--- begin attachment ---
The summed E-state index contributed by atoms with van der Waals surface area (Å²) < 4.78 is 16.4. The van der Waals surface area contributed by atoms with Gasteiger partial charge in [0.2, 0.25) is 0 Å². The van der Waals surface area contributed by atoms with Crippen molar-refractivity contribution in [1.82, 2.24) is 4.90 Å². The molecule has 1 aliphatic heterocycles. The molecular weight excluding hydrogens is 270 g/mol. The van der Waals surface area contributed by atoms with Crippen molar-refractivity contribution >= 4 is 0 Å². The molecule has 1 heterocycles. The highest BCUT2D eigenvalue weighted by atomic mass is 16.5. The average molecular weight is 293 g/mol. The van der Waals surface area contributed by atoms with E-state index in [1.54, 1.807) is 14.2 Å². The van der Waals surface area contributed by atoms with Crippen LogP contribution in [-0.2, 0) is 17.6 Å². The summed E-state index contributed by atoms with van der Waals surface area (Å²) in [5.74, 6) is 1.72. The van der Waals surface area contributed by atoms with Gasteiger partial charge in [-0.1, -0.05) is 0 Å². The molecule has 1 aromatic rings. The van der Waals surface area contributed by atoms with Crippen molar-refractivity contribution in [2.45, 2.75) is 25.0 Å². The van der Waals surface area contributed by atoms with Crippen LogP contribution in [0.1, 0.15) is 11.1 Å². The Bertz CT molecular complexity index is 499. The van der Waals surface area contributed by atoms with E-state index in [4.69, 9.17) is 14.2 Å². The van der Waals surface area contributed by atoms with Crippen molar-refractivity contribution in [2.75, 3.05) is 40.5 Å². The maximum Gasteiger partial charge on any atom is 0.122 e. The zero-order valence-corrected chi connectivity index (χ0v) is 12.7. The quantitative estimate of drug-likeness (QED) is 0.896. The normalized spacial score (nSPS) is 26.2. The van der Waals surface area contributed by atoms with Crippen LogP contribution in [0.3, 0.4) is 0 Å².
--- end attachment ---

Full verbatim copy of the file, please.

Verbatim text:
The summed E-state index contributed by atoms with van der Waals surface area (Å²) < 4.78 is 16.4. The van der Waals surface area contributed by atoms with Gasteiger partial charge in [0.2, 0.25) is 0 Å². The van der Waals surface area contributed by atoms with Crippen molar-refractivity contribution in [1.82, 2.24) is 4.90 Å². The molecule has 1 aliphatic heterocycles. The molecular weight excluding hydrogens is 270 g/mol. The van der Waals surface area contributed by atoms with Crippen molar-refractivity contribution >= 4 is 0 Å². The molecule has 1 heterocycles. The highest BCUT2D eigenvalue weighted by atomic mass is 16.5. The average molecular weight is 293 g/mol. The van der Waals surface area contributed by atoms with E-state index in [1.54, 1.807) is 14.2 Å². The van der Waals surface area contributed by atoms with Crippen LogP contribution in [-0.2, 0) is 17.6 Å². The summed E-state index contributed by atoms with van der Waals surface area (Å²) in [5.74, 6) is 1.72. The van der Waals surface area contributed by atoms with Gasteiger partial charge in [-0.1, -0.05) is 0 Å². The molecule has 1 aromatic rings. The van der Waals surface area contributed by atoms with Crippen molar-refractivity contribution in [2.45, 2.75) is 25.0 Å². The van der Waals surface area contributed by atoms with Crippen LogP contribution in [0.1, 0.15) is 11.1 Å². The Bertz CT molecular complexity index is 499. The van der Waals surface area contributed by atoms with E-state index in [4.69, 9.17) is 14.2 Å². The van der Waals surface area contributed by atoms with Crippen molar-refractivity contribution in [2.75, 3.05) is 40.5 Å². The maximum Gasteiger partial charge on any atom is 0.122 e. The zero-order valence-corrected chi connectivity index (χ0v) is 12.7. The quantitative estimate of drug-likeness (QED) is 0.896. The normalized spacial score (nSPS) is 26.2. The van der Waals surface area contributed by atoms with Crippen LogP contribution in [0.3, 0.4) is 0 Å².